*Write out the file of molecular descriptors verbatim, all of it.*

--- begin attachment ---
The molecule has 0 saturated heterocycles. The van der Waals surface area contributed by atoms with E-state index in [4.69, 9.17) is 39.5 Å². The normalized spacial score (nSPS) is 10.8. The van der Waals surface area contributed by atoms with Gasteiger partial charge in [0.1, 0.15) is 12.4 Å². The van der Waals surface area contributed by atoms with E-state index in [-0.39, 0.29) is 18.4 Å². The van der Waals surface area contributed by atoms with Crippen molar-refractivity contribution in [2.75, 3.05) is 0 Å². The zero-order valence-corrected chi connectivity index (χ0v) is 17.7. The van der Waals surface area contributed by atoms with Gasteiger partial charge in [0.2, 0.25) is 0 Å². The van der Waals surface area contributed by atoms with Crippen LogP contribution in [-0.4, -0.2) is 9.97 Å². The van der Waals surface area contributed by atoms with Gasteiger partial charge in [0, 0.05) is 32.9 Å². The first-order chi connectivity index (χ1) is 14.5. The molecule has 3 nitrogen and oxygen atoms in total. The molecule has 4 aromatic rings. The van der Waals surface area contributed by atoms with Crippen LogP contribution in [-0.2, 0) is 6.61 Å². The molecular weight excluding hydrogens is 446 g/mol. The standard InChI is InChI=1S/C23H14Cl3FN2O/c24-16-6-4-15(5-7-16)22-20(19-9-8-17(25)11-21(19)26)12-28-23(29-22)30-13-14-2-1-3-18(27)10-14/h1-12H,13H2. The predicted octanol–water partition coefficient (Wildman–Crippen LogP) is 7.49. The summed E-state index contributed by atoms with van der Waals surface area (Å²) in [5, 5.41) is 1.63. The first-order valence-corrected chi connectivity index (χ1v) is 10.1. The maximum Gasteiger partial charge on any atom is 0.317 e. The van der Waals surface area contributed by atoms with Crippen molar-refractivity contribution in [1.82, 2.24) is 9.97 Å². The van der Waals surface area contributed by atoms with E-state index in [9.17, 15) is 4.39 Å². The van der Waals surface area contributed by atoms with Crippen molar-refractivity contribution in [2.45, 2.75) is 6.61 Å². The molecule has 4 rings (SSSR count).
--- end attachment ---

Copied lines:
The molecule has 0 saturated heterocycles. The van der Waals surface area contributed by atoms with E-state index in [4.69, 9.17) is 39.5 Å². The normalized spacial score (nSPS) is 10.8. The van der Waals surface area contributed by atoms with Gasteiger partial charge in [0.1, 0.15) is 12.4 Å². The van der Waals surface area contributed by atoms with E-state index in [-0.39, 0.29) is 18.4 Å². The van der Waals surface area contributed by atoms with Crippen molar-refractivity contribution in [2.75, 3.05) is 0 Å². The zero-order valence-corrected chi connectivity index (χ0v) is 17.7. The van der Waals surface area contributed by atoms with Gasteiger partial charge in [0.2, 0.25) is 0 Å². The van der Waals surface area contributed by atoms with Crippen LogP contribution in [-0.4, -0.2) is 9.97 Å². The van der Waals surface area contributed by atoms with Gasteiger partial charge in [0, 0.05) is 32.9 Å². The first-order chi connectivity index (χ1) is 14.5. The molecule has 3 nitrogen and oxygen atoms in total. The molecule has 4 aromatic rings. The van der Waals surface area contributed by atoms with Crippen LogP contribution in [-0.2, 0) is 6.61 Å². The molecular weight excluding hydrogens is 446 g/mol. The standard InChI is InChI=1S/C23H14Cl3FN2O/c24-16-6-4-15(5-7-16)22-20(19-9-8-17(25)11-21(19)26)12-28-23(29-22)30-13-14-2-1-3-18(27)10-14/h1-12H,13H2. The predicted octanol–water partition coefficient (Wildman–Crippen LogP) is 7.49. The summed E-state index contributed by atoms with van der Waals surface area (Å²) in [5, 5.41) is 1.63. The first-order valence-corrected chi connectivity index (χ1v) is 10.1. The maximum Gasteiger partial charge on any atom is 0.317 e. The van der Waals surface area contributed by atoms with Crippen molar-refractivity contribution in [1.82, 2.24) is 9.97 Å². The van der Waals surface area contributed by atoms with E-state index in [9.17, 15) is 4.39 Å². The van der Waals surface area contributed by atoms with Crippen molar-refractivity contribution in [2.45, 2.75) is 6.61 Å². The molecule has 4 rings (SSSR count).